The Czech Republic ensures IT security of the world


Business services centers are increasingly ensuring the IT security of international companies. Education of employees as an important tool against cyberattacks.

The growing share of data accessible online, working from home during the pandemic, and the war in Ukraine have brought an increased number of security incidents and cyber-attacks. According to Accenture, the number of attacks increased by 125 % only last year. IT security has thus become one of the main priorities in all companies. IT security is not just a matter of securing IT infrastructure at various levels, but a comprehensive approach, including education among employees, as two-thirds of incidents are caused by their ignorance or inattention.

Czech business services centers are playing an increasingly important role on a global scale in these tasks. According to the ABSL association, almost a third of Czech centers already provide IT security services, ie almost three times more than 10 years ago.

“Growing security requirements and increasingly sophisticated cyberattacks are leading companies to rethink security strategies. In particular, global companies are increasingly transferring IT security to their business services centers. The Czech Republic is becoming a very popular destination for them in this regard,”

says Jonathan Appleton, Director of ABSL and adds that business services centers provide, for example, system updates and security bug fixes, monitoring and analysis, backup management, incident response, and reporting.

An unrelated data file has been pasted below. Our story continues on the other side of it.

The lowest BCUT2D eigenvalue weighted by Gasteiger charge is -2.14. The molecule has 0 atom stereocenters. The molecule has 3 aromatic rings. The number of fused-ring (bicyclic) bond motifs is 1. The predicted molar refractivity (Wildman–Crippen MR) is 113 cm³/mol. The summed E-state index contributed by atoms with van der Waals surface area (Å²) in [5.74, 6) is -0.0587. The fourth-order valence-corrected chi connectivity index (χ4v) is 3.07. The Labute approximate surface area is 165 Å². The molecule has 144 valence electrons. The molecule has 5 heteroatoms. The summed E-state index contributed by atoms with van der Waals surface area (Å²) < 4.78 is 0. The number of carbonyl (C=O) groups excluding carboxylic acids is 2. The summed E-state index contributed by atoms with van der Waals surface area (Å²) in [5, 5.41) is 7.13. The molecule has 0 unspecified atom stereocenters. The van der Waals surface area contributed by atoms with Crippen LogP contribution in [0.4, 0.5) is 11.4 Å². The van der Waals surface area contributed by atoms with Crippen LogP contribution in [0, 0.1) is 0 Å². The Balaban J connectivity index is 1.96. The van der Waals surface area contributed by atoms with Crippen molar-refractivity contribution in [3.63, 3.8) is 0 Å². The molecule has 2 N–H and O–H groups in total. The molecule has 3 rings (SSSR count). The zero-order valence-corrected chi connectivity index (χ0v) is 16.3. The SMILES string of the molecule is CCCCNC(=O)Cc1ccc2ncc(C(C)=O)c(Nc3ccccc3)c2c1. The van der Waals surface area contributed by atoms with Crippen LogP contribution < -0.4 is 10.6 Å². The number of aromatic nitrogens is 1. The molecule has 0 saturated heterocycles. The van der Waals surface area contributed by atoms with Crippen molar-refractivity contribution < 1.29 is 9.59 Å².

IT security breaches can either originate in the organization itself, whether on the part of end-users or of enterprise IT, or it can be the result of vulnerabilities in third-party products, partners, or supply chains. Although the organization itself cannot directly prevent the second type of attacks, properly configured processes can minimize the consequences and restore operations as soon as possible.
Attacks can also be divided into purely technical and those caused by human error. In practice, a security incident is often a combination of several factors. One of the most dangerous forms of cybercrime today is ransomware, in which attackers try to encrypt data to enforce a ransom, which can lead to traffic threats.

“Even though the number of attacks is increasing, according to statistics, two-thirds of security incidents can still be caused by own employees due to ignorance or inattention. There is always someone who unintentionally opens the door to the attackers. So in addition to IT security itself, companies should train their people intensively,” says Jonathan Appleton.

Also alarming in this context are the results of an Integra survey, according to which one in ten users reveals their password during a phishing attack.

Cybersecurity training should include setting and explaining rules of conduct for employees in relation to corporate IT. Topics should certainly include the proper handling of corporate data (such as banning sharing via public storage, forwarding to private e-mail, or copying data to private flash drives) or remote connection policies when working from home. Employees also need to be trained in working with passwords and using corporate e-mail safely, and it is also important to ban downloading and running unapproved programs. As part of the training, employees should also become familiar with the most common tricks used by fraudsters in social engineering.


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